Uruguay’s cannabis law was envisioned with an emphasis on public health and harm reduction. The very first article of the law’s text declares that it is in the public interest for the government to “promote and improve the public health of the population through a policy aimed at minimizing the risks and reducing the harms of cannabis use.” For this reason, the law bans all forms of advertisement or any promotion of cannabis use. Smoking cannabis in restaurants, bars, or anywhere else where people are already banned from smoking tobacco is prohibited as well.
This public health-oriented approach to cannabis policy has been a hallmark of its implementation. When the IRCCA announced the opening of the registry for commercial sales on May 5, the National Drug Council (JND) also launched a publicity campaign aimed at educating the public on the general risks of cannabis use. The JND has also carried out a previous, more targeted campaign on cannabis, with a specific focus on preventing use by minors, pregnant women, and those driving motor vehicles (the law expressly forbids driving with any detectable level of THC in one’s body).
The commercial cannabis that will soon be on the market will be sold in packaging containing clear warning labels to similar effects. Purchasers will be advised not to consume cannabis if they are pregnant or nursing, to refrain from using it in the company of minors or storing it in places to which minors have access, and that resale of cannabis is illegal. They will also be encouraged to consume cannabis using vaporizers, as opposed to smoking it, due to the health risks of combustion.
Despite Uruguay’s focus on public health in the implementation process, the government has not made significant progress on medical marijuana. The previous government of President Jose Mujica signed a set of regulations in 2015 that provided a legal framework for doctors to prescribe cannabis and cannabis products to patients, but there is a persistent gap between these regulations and reality. Uruguay’s Ministry of Public Health (MSP) has not yet authorized the development or sale of cannabis-based medication in Uruguay, meaning that patients seeking access to promising treatments for things like chronic pain or epilepsy have to seek special permission from authorities to import medicine from abroad, often at significant expense. As a result, investigators at the Cannabis Monitor of the University of the Republic (UdelaR), a specialized research team focused on studying the law’s impact, have found that 93 percent of Uruguayans who use cannabis for medical reasons do so without a doctor’s prescription.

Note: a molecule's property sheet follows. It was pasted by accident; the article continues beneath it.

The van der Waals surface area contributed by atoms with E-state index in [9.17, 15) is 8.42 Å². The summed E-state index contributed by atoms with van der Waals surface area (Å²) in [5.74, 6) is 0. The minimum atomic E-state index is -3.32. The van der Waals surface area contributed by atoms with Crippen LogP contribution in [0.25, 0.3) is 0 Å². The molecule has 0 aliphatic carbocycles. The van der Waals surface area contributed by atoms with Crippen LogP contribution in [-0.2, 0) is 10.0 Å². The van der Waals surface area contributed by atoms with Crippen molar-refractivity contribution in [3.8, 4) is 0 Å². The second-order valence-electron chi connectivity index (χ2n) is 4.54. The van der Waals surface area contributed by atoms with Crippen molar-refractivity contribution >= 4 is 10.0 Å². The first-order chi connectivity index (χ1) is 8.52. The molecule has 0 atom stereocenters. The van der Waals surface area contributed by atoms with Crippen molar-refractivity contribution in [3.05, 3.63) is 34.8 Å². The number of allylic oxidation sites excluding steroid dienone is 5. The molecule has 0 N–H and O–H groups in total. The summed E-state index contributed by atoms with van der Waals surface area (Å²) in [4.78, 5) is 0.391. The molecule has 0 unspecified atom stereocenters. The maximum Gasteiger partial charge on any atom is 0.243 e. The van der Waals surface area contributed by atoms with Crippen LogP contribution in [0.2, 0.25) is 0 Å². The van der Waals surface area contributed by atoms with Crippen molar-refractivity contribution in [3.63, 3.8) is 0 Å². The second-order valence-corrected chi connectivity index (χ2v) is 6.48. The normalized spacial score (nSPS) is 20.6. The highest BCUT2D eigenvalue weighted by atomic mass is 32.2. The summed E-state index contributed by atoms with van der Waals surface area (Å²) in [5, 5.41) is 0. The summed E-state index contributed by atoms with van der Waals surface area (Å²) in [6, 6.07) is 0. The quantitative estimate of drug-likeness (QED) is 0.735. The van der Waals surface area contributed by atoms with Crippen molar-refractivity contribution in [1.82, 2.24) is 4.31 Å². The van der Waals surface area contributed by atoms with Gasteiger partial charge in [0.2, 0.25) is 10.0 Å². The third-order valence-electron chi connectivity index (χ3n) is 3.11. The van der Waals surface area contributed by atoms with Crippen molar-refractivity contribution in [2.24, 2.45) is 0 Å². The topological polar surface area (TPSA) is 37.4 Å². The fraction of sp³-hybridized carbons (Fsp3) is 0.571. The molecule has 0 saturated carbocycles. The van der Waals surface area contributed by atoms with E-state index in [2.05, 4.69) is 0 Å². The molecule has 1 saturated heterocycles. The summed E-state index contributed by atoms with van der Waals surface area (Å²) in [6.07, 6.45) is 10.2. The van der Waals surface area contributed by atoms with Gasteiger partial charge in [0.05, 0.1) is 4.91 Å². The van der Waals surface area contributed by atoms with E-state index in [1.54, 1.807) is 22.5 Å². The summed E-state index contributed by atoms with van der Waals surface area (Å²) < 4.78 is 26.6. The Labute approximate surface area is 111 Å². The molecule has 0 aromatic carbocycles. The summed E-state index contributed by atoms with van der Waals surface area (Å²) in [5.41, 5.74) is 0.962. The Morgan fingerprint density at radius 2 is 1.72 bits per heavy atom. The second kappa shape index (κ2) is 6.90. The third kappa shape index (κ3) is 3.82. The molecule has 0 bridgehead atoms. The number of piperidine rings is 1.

The Importance of Monitoring and Evaluation
Because Uruguayan authorities are still ironing out certain aspects of the law, and will undoubtedly continue to make adjustments moving forward, it is important for the government to focus on monitoring and evaluation efforts. Since taking office in March 2015, President Tabare Vazquez has repeatedly promised a robust monitoring effort, and the government has taken several steps to do so. A “Scientific Advisory Committee” established by the JND has recommended that officials pay close attention to a range of citizen security, economic, and social indicators moving forward, and a special research unit in the MSP has been tasked with submitting annual reports on the law’s impact to Congress.
While these efforts represent an important start, there is more that the government could be doing to benefit from a close look at how the law is playing out. The MSP’s research unit, for instance, has so far declined to make its work public, hampering civil society and academic efforts to contribute to monitoring and evaluation. Researchers have complained of not only a lack of access to official data, but also that the IRCCA has been slow to approve and facilitate research on cannabis.
Now that commercial sales are beginning and all three facets of the non-medical regime are up and running (home grows, clubs, and pharmacy sales), the Vazquez administration should ensure that the government’s own monitoring efforts are robust and well-resourced, and to facilitate the efforts of independent researchers, including the UdelaR team as well as researchers at the Catholic University of Uruguay and other institutions. In order for the law to fulfill its potential in promoting public health and reducing the black market, robust and independent scientific evaluation will be essential.